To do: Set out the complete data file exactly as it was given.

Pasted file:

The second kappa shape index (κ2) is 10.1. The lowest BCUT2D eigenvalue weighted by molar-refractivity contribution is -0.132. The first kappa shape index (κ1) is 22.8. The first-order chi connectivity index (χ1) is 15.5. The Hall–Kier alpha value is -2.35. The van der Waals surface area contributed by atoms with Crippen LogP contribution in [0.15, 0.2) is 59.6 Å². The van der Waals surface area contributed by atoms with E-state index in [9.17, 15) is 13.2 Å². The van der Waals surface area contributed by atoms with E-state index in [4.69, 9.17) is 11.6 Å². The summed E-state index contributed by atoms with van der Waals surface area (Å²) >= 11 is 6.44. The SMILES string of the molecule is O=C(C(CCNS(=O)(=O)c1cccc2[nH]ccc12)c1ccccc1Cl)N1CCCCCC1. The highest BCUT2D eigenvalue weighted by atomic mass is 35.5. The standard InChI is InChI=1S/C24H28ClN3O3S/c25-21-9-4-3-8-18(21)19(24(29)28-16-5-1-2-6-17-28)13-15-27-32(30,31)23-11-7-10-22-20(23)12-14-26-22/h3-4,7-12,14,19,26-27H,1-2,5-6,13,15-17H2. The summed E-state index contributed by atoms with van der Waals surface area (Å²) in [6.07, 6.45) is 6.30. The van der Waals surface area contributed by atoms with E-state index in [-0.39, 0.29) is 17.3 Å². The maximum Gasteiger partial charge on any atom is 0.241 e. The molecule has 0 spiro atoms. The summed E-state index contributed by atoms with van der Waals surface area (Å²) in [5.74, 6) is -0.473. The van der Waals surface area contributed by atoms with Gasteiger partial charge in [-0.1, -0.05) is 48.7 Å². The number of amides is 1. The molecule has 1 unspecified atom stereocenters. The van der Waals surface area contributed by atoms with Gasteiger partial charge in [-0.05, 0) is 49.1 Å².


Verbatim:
The second kappa shape index (κ2) is 10.1. The lowest BCUT2D eigenvalue weighted by molar-refractivity contribution is -0.132. The first kappa shape index (κ1) is 22.8. The first-order chi connectivity index (χ1) is 15.5. The Hall–Kier alpha value is -2.35. The van der Waals surface area contributed by atoms with Crippen LogP contribution in [0.15, 0.2) is 59.6 Å². The van der Waals surface area contributed by atoms with E-state index in [9.17, 15) is 13.2 Å². The van der Waals surface area contributed by atoms with E-state index in [4.69, 9.17) is 11.6 Å². The summed E-state index contributed by atoms with van der Waals surface area (Å²) >= 11 is 6.44. The SMILES string of the molecule is O=C(C(CCNS(=O)(=O)c1cccc2[nH]ccc12)c1ccccc1Cl)N1CCCCCC1. The highest BCUT2D eigenvalue weighted by atomic mass is 35.5. The standard InChI is InChI=1S/C24H28ClN3O3S/c25-21-9-4-3-8-18(21)19(24(29)28-16-5-1-2-6-17-28)13-15-27-32(30,31)23-11-7-10-22-20(23)12-14-26-22/h3-4,7-12,14,19,26-27H,1-2,5-6,13,15-17H2. The summed E-state index contributed by atoms with van der Waals surface area (Å²) in [6.07, 6.45) is 6.30. The van der Waals surface area contributed by atoms with E-state index in [-0.39, 0.29) is 17.3 Å². The maximum Gasteiger partial charge on any atom is 0.241 e. The molecule has 0 spiro atoms. The summed E-state index contributed by atoms with van der Waals surface area (Å²) in [5.74, 6) is -0.473. The van der Waals surface area contributed by atoms with Gasteiger partial charge in [-0.1, -0.05) is 48.7 Å². The number of amides is 1. The molecule has 1 unspecified atom stereocenters. The van der Waals surface area contributed by atoms with Gasteiger partial charge in [-0.05, 0) is 49.1 Å².